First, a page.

Ode to Grandma and Photographer Sebastiano Salgado

Today is my Grandmother’s 95th birthday. It’s also the day I finished Wim Wenders 2014 Oscar nominated documentary and free Selby Library loaner “The Salt of the Earth”.

What could these two things possibly have in common?

First, my grandmother, Florence Baker, has endured countless deaths and tragedies. From her parents passing, to four siblings, to her husband and her 50 year old son, she has endured. She’s lived in Sarasota since Old 301 was a dirt road to the present where there is barely room for a sidewalk between condos. A mind bending life for anyone.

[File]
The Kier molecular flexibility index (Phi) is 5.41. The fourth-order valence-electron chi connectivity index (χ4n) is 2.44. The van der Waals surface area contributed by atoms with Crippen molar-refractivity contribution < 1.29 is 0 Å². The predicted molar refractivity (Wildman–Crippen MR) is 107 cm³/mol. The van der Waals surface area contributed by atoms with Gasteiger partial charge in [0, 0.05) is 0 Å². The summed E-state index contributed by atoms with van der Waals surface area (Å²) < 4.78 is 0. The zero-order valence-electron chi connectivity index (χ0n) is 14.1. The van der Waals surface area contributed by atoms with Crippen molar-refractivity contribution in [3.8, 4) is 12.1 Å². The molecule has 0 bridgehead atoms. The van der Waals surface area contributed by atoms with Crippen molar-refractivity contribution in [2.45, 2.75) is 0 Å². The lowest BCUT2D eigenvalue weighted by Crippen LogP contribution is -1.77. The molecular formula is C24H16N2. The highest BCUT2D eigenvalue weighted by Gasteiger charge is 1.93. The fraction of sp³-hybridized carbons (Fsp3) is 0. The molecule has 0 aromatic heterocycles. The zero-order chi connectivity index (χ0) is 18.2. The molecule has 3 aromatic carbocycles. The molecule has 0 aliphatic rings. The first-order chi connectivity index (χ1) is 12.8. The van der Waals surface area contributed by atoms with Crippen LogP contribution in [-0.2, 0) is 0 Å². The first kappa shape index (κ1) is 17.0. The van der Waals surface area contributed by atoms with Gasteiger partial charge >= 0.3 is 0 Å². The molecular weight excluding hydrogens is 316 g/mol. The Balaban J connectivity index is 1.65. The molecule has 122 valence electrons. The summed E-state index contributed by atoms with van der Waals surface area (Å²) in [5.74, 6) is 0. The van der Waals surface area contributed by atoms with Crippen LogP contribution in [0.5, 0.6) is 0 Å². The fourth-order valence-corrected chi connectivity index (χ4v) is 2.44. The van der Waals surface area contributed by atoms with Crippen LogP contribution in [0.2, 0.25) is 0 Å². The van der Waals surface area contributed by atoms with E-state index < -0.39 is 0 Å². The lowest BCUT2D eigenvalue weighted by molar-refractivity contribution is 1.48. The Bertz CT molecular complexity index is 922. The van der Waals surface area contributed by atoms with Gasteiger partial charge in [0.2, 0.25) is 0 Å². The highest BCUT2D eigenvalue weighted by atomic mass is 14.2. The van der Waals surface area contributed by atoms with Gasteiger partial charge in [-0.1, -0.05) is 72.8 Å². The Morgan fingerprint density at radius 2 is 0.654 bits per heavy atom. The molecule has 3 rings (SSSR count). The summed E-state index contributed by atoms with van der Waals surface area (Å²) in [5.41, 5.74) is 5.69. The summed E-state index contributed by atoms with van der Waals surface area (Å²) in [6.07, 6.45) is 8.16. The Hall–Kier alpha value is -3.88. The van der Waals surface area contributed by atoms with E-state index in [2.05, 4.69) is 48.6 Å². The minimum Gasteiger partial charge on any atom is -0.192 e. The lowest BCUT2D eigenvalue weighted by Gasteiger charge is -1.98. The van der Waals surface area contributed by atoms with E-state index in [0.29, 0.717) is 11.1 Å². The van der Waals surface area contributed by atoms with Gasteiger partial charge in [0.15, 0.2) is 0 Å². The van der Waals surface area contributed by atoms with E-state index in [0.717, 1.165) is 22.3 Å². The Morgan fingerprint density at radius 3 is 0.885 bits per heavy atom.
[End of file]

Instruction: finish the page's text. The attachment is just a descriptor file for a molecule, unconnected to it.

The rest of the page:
Similarly, the photographer, on which “The Salt of the Earth” was based, weathered existing among, and taking photos of, dying populations, from the Ethiopian famine to the Rwandan genocide. He also wrestled with his son’s Down Syndrome to the disintegration of his Dad’s ranch. Brazilian photographer, Sebastiano Salgado has also survived.

Not only has this unlikely pair lived to tell, so to speak; they are joyous.

My Grandmother has never giggled more in her life. She laughs at the strife of Pence’s book and its liberal rebuke; she shakes her head at my father who thinks he remembers better than she does.

Salgado found his renaissance in the replanting of trees on the barren Brazilian farm he inherited from his father; in essence turning away from the pessimism of human death to the wondrous birth and survival of nature.

Perhaps the key to life is to focus on joy and to turn our attention to where happiness and re-birth occur.

Both Grandma and Sabastiano would agree, it’s high time to stop the whining nonsense. Look around and take time to appreciate your blessings.